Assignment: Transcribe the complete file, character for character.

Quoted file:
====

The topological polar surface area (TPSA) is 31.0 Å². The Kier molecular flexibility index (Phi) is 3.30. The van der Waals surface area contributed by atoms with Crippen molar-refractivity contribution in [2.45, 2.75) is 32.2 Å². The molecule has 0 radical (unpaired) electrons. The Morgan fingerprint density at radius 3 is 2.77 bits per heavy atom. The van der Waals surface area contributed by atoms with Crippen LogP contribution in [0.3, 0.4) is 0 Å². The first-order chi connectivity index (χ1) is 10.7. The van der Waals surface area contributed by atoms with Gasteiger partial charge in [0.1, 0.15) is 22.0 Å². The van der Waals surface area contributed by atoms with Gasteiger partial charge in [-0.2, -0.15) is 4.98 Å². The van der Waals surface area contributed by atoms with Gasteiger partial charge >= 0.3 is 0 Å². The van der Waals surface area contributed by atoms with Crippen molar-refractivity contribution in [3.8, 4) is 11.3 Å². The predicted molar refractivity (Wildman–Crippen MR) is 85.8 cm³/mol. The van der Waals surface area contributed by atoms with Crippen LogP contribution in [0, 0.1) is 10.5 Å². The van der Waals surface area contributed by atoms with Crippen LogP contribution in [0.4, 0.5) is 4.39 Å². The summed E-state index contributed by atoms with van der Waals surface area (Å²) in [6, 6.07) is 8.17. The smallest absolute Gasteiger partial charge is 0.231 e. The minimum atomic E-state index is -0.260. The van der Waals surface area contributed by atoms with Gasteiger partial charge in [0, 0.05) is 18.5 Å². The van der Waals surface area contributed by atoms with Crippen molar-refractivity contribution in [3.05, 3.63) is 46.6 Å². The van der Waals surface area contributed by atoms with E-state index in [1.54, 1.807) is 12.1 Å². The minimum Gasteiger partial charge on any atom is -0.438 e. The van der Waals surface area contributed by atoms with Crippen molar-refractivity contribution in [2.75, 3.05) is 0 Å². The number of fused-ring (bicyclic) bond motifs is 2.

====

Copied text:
The topological polar surface area (TPSA) is 31.0 Å². The Kier molecular flexibility index (Phi) is 3.30. The van der Waals surface area contributed by atoms with Crippen molar-refractivity contribution in [2.45, 2.75) is 32.2 Å². The molecule has 0 radical (unpaired) electrons. The Morgan fingerprint density at radius 3 is 2.77 bits per heavy atom. The van der Waals surface area contributed by atoms with Crippen LogP contribution in [0.3, 0.4) is 0 Å². The first-order chi connectivity index (χ1) is 10.7. The van der Waals surface area contributed by atoms with Gasteiger partial charge in [0.1, 0.15) is 22.0 Å². The van der Waals surface area contributed by atoms with Gasteiger partial charge in [-0.2, -0.15) is 4.98 Å². The van der Waals surface area contributed by atoms with Gasteiger partial charge >= 0.3 is 0 Å². The van der Waals surface area contributed by atoms with Crippen molar-refractivity contribution in [3.8, 4) is 11.3 Å². The predicted molar refractivity (Wildman–Crippen MR) is 85.8 cm³/mol. The van der Waals surface area contributed by atoms with Crippen LogP contribution in [0, 0.1) is 10.5 Å². The van der Waals surface area contributed by atoms with Crippen LogP contribution in [0.4, 0.5) is 4.39 Å². The summed E-state index contributed by atoms with van der Waals surface area (Å²) in [6, 6.07) is 8.17. The smallest absolute Gasteiger partial charge is 0.231 e. The minimum atomic E-state index is -0.260. The van der Waals surface area contributed by atoms with Gasteiger partial charge in [0, 0.05) is 18.5 Å². The van der Waals surface area contributed by atoms with Crippen molar-refractivity contribution in [3.05, 3.63) is 46.6 Å². The van der Waals surface area contributed by atoms with E-state index in [1.54, 1.807) is 12.1 Å². The minimum Gasteiger partial charge on any atom is -0.438 e. The van der Waals surface area contributed by atoms with Crippen molar-refractivity contribution in [2.75, 3.05) is 0 Å². The number of fused-ring (bicyclic) bond motifs is 2.